This has been the year of the Tamakis for me.

I was first introduced to Mariko and Jillian Tamaki last fall during my young adult materials class, which had both Skim (written by Mariko Tamaki, illustrated by Jillian Tamaki) and Saving Montgomery Sole (written by Mariko Tamaki) on the reading list. I have since read more of the cousins’ collaborative and solo works and also had the opportunity to see each of them in-person.

Basically, I am obsessed.

So obviously I was thrilled when I found out that Mariko Tamaki was a writer on two comic book projects with female leads and am excited to gab about them now.

Hulk: Deconstructed (#1)

Marvel – Released December 28, 2016

Tone: dark

Recommended for: older teens, adults

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My first impressions of Marvel’s Hulk:

  1. I love that it is just being called Hulk, rather than She-Hulk.
  2. The cover art is totally kick-ass.

The issue itself is pretty slow though, as it is mostly working to set up Jennifer Walter’s new ‘normal’ life as a non-green, human-looking lawyer in New York City and introduce her first legal case.

I didn’t get a sense for Tamaki’s voice in this issue and imagine lots of her characteristic spunk and humour is being held on reserve for later issues once the story and characters have been better established. Hulk also feels a lot more dark and ‘adult’ than Tamaki’s other works, which typically focus on the lives of teenage girls rather than on adult superheroes like Hulk who have seen some shit.

I think there is a lot to be interested in with this story though and  am especially looking forward to seeing the writers delve deeper into Jennifer Walters’ change in perceptions about her transformation:

“This is what happens now when I think about what happened to me.

It used to feel strong. Changing. Becoming something powerful. Now it feels like dying…

…Like a truck driving through my heart…

…Like every hurt is right there, pouring through me.”

Supergirl: Being Super (Book One)

DC – Released December 28, 2016

Tone: playful and comedic, with appropriate levels of teenage angst

Recommended for: teenagers, novice comic book readers, female readers

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The first of four books of DC’s Supergirl: Being Super miniseries is double the size of the first issue of Hulk, and so there is a lot more room for stories and characters to develop. Its length is just one place where you can tell DC has thrown some cash at Supergirl, since it also boasts a thick cover (like you would normally see in a comic book volume) and some absolutely gorgeous inking (by Sandu Florea) and colouring (by Kelly Fitzpatrick).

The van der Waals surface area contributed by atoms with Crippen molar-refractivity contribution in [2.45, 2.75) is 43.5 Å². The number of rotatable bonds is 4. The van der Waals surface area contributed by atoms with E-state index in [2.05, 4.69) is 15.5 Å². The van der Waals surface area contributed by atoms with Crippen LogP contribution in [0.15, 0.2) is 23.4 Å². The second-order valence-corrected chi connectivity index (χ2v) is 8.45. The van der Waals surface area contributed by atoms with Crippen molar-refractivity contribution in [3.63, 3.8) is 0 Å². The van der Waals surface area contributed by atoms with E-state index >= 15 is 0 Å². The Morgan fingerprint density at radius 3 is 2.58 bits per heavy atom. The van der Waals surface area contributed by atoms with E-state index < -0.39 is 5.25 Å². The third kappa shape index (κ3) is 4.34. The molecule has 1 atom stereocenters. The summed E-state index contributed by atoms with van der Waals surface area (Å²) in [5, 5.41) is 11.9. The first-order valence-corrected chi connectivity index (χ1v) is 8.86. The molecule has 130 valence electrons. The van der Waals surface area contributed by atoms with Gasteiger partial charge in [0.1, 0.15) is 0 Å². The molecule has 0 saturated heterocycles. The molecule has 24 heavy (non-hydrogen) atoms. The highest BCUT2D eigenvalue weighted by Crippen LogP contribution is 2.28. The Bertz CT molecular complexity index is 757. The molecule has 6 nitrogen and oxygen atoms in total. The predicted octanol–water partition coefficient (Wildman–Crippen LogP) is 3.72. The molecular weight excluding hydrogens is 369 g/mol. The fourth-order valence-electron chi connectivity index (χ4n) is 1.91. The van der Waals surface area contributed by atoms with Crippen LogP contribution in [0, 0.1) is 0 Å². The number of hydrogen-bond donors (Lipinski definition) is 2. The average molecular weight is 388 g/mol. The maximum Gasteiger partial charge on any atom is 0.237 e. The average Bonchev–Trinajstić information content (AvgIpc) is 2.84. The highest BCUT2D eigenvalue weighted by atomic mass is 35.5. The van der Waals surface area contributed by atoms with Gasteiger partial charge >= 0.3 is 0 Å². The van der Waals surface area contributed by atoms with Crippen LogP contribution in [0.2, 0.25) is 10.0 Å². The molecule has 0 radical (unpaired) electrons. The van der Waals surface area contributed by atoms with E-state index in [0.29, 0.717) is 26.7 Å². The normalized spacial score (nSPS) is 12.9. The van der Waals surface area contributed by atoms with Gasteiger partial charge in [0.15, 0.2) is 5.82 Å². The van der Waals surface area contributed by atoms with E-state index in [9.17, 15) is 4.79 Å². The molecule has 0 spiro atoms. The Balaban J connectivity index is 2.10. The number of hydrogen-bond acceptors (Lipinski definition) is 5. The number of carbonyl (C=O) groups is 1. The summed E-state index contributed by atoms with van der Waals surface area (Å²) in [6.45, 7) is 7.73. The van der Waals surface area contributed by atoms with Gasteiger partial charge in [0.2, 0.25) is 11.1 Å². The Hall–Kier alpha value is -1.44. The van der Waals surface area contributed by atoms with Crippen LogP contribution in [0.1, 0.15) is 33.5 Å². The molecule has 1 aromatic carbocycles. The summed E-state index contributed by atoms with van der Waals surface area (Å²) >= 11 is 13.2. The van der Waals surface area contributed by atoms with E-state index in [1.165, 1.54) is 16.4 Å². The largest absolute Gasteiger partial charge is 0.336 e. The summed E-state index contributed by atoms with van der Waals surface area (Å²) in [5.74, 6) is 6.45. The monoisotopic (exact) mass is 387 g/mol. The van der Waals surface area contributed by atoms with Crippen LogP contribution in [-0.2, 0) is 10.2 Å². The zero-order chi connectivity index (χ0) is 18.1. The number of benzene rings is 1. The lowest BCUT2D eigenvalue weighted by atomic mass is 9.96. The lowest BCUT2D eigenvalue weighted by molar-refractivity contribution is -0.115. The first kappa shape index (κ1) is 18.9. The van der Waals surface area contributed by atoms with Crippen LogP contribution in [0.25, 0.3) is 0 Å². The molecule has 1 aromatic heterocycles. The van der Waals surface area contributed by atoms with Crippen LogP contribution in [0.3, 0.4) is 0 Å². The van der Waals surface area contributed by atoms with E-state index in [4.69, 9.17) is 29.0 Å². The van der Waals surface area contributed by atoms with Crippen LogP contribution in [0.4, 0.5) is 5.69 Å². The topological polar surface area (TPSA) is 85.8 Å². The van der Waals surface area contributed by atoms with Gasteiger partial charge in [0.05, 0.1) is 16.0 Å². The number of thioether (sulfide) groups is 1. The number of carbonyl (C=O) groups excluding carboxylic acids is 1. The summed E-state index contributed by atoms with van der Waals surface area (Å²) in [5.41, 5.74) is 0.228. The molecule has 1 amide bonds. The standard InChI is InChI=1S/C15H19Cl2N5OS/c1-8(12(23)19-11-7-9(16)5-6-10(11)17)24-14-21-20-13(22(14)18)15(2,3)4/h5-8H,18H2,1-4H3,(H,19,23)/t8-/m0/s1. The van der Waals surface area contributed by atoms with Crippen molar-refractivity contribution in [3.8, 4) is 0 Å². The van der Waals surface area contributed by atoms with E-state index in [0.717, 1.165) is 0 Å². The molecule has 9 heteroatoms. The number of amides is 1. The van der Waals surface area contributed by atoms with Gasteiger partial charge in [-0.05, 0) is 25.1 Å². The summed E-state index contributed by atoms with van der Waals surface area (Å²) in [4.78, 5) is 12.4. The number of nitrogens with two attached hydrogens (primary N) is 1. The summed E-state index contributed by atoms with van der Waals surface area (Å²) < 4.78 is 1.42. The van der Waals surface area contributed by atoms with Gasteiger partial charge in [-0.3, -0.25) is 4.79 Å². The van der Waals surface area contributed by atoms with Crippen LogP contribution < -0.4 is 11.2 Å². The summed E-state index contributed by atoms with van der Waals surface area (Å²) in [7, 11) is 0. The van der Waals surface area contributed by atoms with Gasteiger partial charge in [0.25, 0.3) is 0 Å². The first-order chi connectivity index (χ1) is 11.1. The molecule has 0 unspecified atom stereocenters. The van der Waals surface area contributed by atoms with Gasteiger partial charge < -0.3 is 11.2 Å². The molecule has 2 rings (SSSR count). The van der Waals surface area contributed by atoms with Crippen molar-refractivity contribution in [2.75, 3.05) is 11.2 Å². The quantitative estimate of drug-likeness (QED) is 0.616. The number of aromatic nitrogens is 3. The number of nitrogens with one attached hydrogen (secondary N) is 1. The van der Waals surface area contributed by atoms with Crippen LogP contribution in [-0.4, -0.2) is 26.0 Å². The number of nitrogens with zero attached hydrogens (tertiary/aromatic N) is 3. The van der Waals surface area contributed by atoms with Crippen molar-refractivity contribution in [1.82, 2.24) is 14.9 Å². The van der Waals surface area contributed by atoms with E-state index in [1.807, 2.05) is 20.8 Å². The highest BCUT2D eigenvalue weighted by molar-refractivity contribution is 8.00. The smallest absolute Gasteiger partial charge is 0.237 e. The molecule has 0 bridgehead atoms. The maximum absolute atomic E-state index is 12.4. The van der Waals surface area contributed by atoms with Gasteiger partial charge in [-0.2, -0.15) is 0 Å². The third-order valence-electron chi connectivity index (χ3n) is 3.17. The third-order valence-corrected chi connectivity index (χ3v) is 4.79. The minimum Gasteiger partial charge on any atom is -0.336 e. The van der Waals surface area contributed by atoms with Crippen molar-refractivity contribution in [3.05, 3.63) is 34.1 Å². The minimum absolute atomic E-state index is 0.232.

Seriously, guys, I can’t get over how beautiful the illustrations are.

As an origin story project, Supergirl is really friendly for readers who are not already deep into the comic book world (like me!). It is also laugh-out-loud funny at some moments (there is a particularly memorable zit popping scene which I will continue to fixate on for days), and the writing feels a lot more like the playful style I am used to from Mariko Tamaki. This could have something to do with her being the sole writer on the project, but it might also be because she is playing into her strength of writing teenage girls.

It also wouldn’t be Mariko Tamaki if there wasn’t some queer representation. I love the inclusion of the lesbian POC character of Dolly, and her introduction is one of my favourite parts of the book:

“Her parents are country music freaks. They named her Dolly because that’s what they wanted her to be. 

Dolly told me her life started when she realized she was a badass dyke and not a country music legend. Although you can probably be both.”

I can’t wait for more Supergirl and more girl power illustrations like this one:

 

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